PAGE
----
I loved acting too, and used to organize dramatic performances in our kitchen, with Father and Mother as the amused audience, and my brothers and sisters under my energetic stage management. Our costumes were improvised from night-gowns and Mother’s dresses and anything that came handy, and to this day my fingers bear the scars of wounds contracted during the manufacture of most realistic daggers. I was all for realism and the unities, and any lapse from the ideal grievously hurt my artistic soul. I remember a boy who used to act with us, a hunchback he was, and very conceited, proud as a peacock of his cloak with a red satin lining. In the play he had to be killed in a duel, but after being dead for fully ten minutes he discovered that the red satin lining was not showing, and carefully turned back a corner of his cloak. My disgust and fury were beyond bounds; never had my artistic sensibilities been so affronted.
When I was six years old we went to live in Liverpool, and it was there that I first appeared in public. The piano was my instrument then, and when I was eight years old I played a Beethoven Sonata at a concert in Hope Hall – auspicious name! I was so small that they had to lift me on to the piano stool, but my performance was received with great favour, and was rapturously encored. Then came a clash of wills with my music master, Mr. Isouard Praeger. He wished me to play as encore a piece that he could accompany on the violin, but I insisted that I must play “Lily of Killarney,” and play it alone. Picture to yourself the small creature arguing behind the scenes with a large and angry music master, while the audience vociferously cheered in front! I stuck to my guns. I would play alone or not at all, and I had my way, wilful little devil that I was. The dominant spirit and egoism of the artist shown thus early!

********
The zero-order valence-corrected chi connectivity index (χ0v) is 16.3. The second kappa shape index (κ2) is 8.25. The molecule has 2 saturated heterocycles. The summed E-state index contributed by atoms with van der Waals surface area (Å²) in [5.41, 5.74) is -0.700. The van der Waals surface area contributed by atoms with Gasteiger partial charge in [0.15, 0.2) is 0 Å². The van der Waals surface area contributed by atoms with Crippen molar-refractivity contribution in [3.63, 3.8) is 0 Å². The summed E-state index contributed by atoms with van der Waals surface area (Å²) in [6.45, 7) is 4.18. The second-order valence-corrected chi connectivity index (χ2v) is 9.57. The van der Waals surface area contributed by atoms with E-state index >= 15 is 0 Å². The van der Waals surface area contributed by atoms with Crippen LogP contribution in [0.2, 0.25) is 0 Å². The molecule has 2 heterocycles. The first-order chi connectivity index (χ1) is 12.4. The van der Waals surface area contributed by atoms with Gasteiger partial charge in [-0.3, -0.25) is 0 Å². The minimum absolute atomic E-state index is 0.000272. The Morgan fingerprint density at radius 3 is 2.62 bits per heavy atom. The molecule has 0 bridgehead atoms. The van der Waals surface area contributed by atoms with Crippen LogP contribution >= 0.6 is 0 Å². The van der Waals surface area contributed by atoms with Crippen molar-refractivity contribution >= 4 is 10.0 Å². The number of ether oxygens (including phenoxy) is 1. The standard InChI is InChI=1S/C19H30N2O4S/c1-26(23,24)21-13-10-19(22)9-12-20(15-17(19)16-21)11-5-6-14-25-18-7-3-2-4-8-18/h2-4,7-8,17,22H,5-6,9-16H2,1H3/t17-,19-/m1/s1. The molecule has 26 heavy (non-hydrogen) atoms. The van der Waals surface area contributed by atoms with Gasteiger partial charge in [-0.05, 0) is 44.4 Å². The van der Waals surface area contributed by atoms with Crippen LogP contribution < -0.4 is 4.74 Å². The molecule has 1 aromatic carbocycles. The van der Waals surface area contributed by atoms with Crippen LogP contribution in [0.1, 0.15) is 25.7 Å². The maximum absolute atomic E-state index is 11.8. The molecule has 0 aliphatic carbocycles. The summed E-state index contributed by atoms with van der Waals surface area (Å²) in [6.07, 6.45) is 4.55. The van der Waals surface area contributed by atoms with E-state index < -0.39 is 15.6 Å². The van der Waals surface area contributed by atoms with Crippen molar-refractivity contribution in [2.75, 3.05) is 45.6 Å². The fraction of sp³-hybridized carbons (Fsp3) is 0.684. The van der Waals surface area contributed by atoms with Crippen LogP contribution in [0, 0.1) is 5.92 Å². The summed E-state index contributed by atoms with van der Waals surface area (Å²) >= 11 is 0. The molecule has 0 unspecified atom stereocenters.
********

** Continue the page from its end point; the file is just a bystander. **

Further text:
The “Liverpool Daily Courier,” in describing this concert, said: “Miss Jessie Bond, daughter of Mr. John Bond of Norton Street, showed remarkable knowledge of notation, time, and style.” Another critic, writing in the “Tomahawk,” said: “Miss Jessie Bond performed with a spirit and taste, the like of which I never heard equalled in one so young. Her solo was re-demanded in a style which must have frightened the little creature.” (Not at all, my dear man, I enjoyed it.) “She is a regular Arabella Goddard in miniature.”
Comparison with Arabella Goddard was indeed a compliment in those days. She was the most admired pianist of her time, whom not to have heard was to be an outsider in artistic society. She it was who first made Beethoven’s later pianoforte music well known and popular in England.
My father was not well off, and as soon as we children could help ourselves and him we had to do so. For me, music teaching was the obvious way, but I hated it. I have never been any good as a teacher, and the necessity of having to do what I did badly made me desperately impatient and discontented. Routine and monotony were repulsive to me; and, then as always, I hated domesticity.
One day my mother took me to see an old servant who had married, and recently had her first baby. Well do I remember the little tidy, frugal house and the woman with her infant, and I observed it all with the supercilious arrogance of fifteen.
“Oh, mother,” I said, as we were walking home, “never, never let me have a little house, and a little perambulator, and a little baby, and an iron on the kitchen mantelpiece!”
I don’t know why that flat-iron on the mantelpiece seemed to me the last outrage on human dignity, but so it was.